2210, and Plaintiffs, therefore, may proceed in State court.
(ECF 10, ¶¶ 40-41, 43-47). Plaintiffs seek a
judgment against Defendants for compensatory and punitive
damages caused by Defendants' alleged “intentional,
reckless, and/or negligent conduct in owning, operating,
and/or managing the [L]andfills.” They also seek
“Medical Monitoring.” (ECF 10, ¶¶ 2,
further relevant to Plaintiffs' Motion to Remand,
Defendants have submitted a copy of a Source Material License
(the License or 1969 Source Material License) for uranium,
issued to Cotter by the Atomic Energy Commission (AEC), on
December 3, 1969. The License states that the
“[a]uthorized place of use” was Cotter's
facility located at 9200 Latty Avenue, Hazelwood, Missouri;
that the “[m]aximum quantity of source material which
[Cotter] [could] possess at any one time under [the] license
[was] unlimited”; and that the License was to expire on
December 31, 1974. (ECF 32.1). The License authorized Cotter
“to receive, possess and import the [designated] source
material , to use such material for the purpose(s) and at
the place(s) designated , and to deliver or transfer such
material to persons authorized to receive it in accordance
with the regulations” of Title 10 of the Code of
Federal Regulations, Chapter 1, Part 40. (ECF 32.1).
removed this matter from State court to federal court, on
June 9, 2017, pursuant to 28 U.S.C. § 1331, contending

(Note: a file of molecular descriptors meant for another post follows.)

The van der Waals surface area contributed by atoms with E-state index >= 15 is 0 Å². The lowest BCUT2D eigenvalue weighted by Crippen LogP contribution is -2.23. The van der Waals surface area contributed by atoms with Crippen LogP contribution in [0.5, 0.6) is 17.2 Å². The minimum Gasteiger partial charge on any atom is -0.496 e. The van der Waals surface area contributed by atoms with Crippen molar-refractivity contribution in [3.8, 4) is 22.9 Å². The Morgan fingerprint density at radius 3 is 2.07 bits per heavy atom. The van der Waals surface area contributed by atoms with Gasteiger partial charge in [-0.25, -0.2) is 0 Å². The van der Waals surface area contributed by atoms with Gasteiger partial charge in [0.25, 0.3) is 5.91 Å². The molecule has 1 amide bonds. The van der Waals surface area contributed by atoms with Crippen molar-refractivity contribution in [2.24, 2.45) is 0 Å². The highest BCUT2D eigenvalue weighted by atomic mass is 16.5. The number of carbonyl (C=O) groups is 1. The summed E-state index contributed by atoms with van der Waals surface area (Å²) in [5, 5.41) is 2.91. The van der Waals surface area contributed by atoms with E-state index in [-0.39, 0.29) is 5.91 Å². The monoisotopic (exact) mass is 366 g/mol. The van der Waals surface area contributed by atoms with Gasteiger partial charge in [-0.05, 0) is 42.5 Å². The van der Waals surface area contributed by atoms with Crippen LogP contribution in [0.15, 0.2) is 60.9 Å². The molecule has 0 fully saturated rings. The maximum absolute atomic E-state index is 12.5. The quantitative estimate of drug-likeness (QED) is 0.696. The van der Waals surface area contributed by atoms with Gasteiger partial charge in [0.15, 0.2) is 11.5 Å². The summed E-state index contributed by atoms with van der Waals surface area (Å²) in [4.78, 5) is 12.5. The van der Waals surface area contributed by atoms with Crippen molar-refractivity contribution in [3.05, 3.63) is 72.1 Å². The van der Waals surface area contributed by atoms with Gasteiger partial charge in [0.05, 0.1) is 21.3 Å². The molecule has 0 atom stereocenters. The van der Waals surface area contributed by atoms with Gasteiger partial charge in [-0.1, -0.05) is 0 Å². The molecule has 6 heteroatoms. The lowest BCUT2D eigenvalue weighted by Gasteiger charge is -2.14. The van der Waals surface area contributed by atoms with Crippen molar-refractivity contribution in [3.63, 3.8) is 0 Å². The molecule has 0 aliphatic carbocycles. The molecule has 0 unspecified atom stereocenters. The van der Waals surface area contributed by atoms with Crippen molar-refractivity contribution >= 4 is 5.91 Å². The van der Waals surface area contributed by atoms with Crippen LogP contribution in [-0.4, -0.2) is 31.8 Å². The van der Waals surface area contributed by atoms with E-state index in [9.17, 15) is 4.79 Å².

that this Court has subject-matter jurisdiction over
Plaintiffs' cause of action because it “arises
under” federal law, in particular, the PAA, 42 U.S.C.
§§ 2011, et seq. (ECF 1). In the pending
Motion to Remand, Plaintiffs contend that this Court does not
have subject-matter jurisdiction and they reiterate the
allegations of their Complaint regarding the PAA's
inapplicability to this matter. (ECF 21).
and FEDERAL SUBJECT MATTER JURISDICTION
as otherwise expressly provided by Congress, civil actions
for which the district courts of the United State have
original jurisdiction may be removed from state court to
federal district court. 28 U.S.C. §§ 1441(a), 1446.
A party opposing removal may file a motion to remand to state
court. 28 U.S.C. § 1447(c). The party removing and
opposing remand has the burden of establishing federal
subject matter jurisdiction. Iowa Lamb Corp. v. Kalene
Indus., Inc., 871 F.3d 1149, 1154 (8th Cir. 1994);
In re Business Men's Assur. Co. of America, 992
F.2d 181, 183 (8th Cir. 1983) (per curiam). Upon considering
a motion to remand, a district court is “required to
resolve all doubts about federal jurisdiction in favor of
remand.” Business Men's Assurance, 992
F.2d at 183 (citing Steel Valley Auth. v. Union Switch
& Signal Div., 809 F.2d 1006, 1010 (3d Cir. 1987)).
presence or absence of federal-question jurisdiction is
governed by the ‘well-pleaded complaint rule, '
which provides that federal jurisdiction exists only when a